About Stephen LeDrew
Contrary to the strongly declared advice and predictions of the Establishment of the Natural Governing Party, he contested the Presidency of the Party, winning in 1998 and again in 2000. He served in that position longer than any other President.
Pouring thousands of hours into a volunteer job with no pay or favour, he and the 50-strong Executive eventually ran up against the close advisors to Prime Minister Chretien, who were firmly of the opinion that the Prime Minister was not obliged to follow the Constitution of the Liberal Party Of Canada, which required a vote on a leadership review.
LeDrew knew the law, and resolutely stuck to it, resulting in the Prime Minister resigning after 10 years of providing good government, rather than face a vote.
Popular with the rank and file, but definitely not with the elites, LeDrew again turned his full-time attention to his law practice in Toronto. Named one of the 10 Most Eligible Bachelors by Post Media after his first marriage ended, he enthusiastically remarried for another 17 years.
In addition to practising fatherhood and law, LeDrew co-hosted one of the most popular radio shows on CFRB —“Two Bald Guys with Strong Opinions”, continuing on to CP24, to host the most-watched public affairs show on TV-“Live at Noon”.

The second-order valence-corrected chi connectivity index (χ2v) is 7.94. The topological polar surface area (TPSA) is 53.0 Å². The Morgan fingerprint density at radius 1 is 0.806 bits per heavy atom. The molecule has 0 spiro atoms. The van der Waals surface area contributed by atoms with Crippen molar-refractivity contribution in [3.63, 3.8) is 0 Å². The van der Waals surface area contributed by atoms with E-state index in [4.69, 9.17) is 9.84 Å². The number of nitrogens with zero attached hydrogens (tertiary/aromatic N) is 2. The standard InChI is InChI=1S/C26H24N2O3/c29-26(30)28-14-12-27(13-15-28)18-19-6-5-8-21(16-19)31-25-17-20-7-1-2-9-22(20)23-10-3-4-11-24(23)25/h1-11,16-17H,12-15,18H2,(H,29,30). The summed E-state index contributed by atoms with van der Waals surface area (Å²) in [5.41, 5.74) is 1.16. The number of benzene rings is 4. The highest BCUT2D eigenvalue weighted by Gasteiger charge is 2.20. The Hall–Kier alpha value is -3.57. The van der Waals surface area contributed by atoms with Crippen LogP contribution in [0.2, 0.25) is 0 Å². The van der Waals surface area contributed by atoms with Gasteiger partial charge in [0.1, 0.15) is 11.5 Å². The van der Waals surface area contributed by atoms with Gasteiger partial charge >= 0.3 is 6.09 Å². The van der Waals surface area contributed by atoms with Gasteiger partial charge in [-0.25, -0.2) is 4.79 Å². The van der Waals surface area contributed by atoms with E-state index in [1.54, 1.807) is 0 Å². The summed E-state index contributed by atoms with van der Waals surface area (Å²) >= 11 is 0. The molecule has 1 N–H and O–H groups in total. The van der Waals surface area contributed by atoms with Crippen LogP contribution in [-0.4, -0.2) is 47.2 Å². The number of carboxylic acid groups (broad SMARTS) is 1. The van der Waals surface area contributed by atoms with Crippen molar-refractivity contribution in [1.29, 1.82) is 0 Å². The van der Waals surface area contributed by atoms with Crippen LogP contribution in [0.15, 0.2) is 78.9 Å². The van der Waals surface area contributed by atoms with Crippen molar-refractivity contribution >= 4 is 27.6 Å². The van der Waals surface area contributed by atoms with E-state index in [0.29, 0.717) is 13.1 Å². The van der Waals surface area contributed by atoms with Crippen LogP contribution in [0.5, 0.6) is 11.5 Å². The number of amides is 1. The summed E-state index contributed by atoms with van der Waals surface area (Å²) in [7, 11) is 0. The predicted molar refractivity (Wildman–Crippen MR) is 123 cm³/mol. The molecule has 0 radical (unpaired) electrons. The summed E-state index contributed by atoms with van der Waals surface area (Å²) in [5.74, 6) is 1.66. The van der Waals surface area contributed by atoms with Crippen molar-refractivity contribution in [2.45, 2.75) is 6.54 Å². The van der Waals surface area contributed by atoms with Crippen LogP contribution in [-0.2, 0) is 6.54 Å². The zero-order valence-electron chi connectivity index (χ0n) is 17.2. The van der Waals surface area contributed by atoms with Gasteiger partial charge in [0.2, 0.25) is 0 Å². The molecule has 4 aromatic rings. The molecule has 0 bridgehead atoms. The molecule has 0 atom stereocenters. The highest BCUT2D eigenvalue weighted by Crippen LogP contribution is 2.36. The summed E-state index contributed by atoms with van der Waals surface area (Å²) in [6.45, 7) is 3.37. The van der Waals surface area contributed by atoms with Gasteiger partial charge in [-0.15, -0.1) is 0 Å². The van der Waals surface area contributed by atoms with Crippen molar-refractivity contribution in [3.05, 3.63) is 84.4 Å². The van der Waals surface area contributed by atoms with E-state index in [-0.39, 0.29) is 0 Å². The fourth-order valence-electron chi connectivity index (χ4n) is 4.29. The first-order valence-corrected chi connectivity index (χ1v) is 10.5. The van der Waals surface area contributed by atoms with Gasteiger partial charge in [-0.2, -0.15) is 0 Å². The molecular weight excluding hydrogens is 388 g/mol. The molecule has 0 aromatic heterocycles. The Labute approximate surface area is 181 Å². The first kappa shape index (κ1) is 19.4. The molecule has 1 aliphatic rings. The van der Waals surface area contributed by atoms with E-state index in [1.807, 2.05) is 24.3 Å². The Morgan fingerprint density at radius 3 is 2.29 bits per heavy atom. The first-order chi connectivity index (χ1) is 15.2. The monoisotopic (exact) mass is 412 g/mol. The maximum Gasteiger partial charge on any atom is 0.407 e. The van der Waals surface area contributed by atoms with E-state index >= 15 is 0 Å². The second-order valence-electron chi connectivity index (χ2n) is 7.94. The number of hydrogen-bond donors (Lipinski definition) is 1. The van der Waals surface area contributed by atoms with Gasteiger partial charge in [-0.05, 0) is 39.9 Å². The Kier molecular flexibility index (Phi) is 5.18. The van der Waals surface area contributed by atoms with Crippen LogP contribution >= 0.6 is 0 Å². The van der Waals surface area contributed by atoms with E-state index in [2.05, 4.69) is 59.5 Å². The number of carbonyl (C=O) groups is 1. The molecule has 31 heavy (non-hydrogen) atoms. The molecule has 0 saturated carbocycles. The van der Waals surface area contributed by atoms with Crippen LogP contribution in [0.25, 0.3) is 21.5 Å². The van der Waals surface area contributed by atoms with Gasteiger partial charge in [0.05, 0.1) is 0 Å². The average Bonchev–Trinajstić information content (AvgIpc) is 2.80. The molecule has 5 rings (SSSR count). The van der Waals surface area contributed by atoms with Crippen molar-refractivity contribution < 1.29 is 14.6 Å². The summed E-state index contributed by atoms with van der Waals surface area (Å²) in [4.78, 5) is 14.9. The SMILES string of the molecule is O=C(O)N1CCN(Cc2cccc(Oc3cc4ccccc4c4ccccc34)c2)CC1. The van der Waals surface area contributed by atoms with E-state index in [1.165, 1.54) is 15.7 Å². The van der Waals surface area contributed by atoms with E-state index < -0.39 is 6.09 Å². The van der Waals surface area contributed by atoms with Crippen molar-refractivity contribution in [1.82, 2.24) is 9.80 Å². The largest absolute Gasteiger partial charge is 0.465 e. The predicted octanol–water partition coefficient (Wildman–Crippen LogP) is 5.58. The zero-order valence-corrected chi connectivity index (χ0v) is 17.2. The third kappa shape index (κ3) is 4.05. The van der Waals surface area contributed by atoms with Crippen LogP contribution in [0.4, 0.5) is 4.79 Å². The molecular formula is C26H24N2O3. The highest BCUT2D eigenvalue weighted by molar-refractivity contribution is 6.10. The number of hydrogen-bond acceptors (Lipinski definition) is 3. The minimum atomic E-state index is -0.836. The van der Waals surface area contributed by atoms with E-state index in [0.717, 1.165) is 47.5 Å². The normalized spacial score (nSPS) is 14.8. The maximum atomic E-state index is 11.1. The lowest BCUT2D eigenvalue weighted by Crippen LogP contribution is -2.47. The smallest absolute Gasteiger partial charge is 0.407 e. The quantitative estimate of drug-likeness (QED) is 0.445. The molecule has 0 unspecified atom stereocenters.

Fired for appearing on Fox TV, because it was considered the competition to CP24 in the opinion of now departed CTV Officials -- LeDrew created and now broadcasts the LeDrew Three Minute Interview.
This show has over 13,000 subscribers, with episodes reaching over 60,000 viewers.
An active father, cook, and broadcaster, LeDrew designs his own glasses and clothes, and is appreciative of vintage cars, boats and watches.
A Preacher’s Kid from the small Ontario town of Petrolia.
He was taught to work hard, to compete honestly and strongly, and to display good manners at all times. This was his goal, emphasized perhaps because of what his Grade Two teacher wrote to his parents in the yearly assessment -- “Stephen is a very aggressive little boy”.
Although his guidance counsellor in high school told him that he would never become a lawyer, LeDrew was called to the bar in 1980. He acted for captains of industry across Canada, as well as providing pro bono counsel for those in need of help.
Schooled by his father to make life better for people, LeDrew became involved in politics at all levels, eventually settling in at the Federal Liberal Party.